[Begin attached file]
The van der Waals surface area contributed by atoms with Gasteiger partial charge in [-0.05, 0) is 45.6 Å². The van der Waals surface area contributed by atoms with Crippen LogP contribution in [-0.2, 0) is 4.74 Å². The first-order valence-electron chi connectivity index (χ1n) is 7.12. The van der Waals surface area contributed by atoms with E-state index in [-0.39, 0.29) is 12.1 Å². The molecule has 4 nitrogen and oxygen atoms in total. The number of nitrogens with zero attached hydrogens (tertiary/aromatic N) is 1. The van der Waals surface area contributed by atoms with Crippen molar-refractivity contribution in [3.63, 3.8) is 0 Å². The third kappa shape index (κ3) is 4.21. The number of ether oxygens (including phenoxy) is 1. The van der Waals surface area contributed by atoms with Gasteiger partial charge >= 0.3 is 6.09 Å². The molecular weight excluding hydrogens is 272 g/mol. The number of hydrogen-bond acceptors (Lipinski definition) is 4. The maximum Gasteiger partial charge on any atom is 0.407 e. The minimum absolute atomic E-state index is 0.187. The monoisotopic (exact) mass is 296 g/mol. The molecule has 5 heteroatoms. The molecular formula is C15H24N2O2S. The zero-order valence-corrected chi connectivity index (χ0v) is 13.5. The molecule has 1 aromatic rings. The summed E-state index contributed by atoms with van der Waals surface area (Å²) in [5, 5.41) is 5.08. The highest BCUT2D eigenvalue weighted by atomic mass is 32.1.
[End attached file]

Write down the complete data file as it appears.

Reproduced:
The van der Waals surface area contributed by atoms with Gasteiger partial charge in [-0.05, 0) is 45.6 Å². The van der Waals surface area contributed by atoms with Crippen LogP contribution in [-0.2, 0) is 4.74 Å². The first-order valence-electron chi connectivity index (χ1n) is 7.12. The van der Waals surface area contributed by atoms with E-state index in [-0.39, 0.29) is 12.1 Å². The molecule has 4 nitrogen and oxygen atoms in total. The number of nitrogens with zero attached hydrogens (tertiary/aromatic N) is 1. The van der Waals surface area contributed by atoms with Crippen molar-refractivity contribution in [3.63, 3.8) is 0 Å². The third kappa shape index (κ3) is 4.21. The number of ether oxygens (including phenoxy) is 1. The van der Waals surface area contributed by atoms with Gasteiger partial charge >= 0.3 is 6.09 Å². The molecular weight excluding hydrogens is 272 g/mol. The number of hydrogen-bond acceptors (Lipinski definition) is 4. The maximum Gasteiger partial charge on any atom is 0.407 e. The minimum absolute atomic E-state index is 0.187. The monoisotopic (exact) mass is 296 g/mol. The molecule has 5 heteroatoms. The molecular formula is C15H24N2O2S. The zero-order valence-corrected chi connectivity index (χ0v) is 13.5. The molecule has 1 aromatic rings. The summed E-state index contributed by atoms with van der Waals surface area (Å²) in [5, 5.41) is 5.08. The highest BCUT2D eigenvalue weighted by atomic mass is 32.1.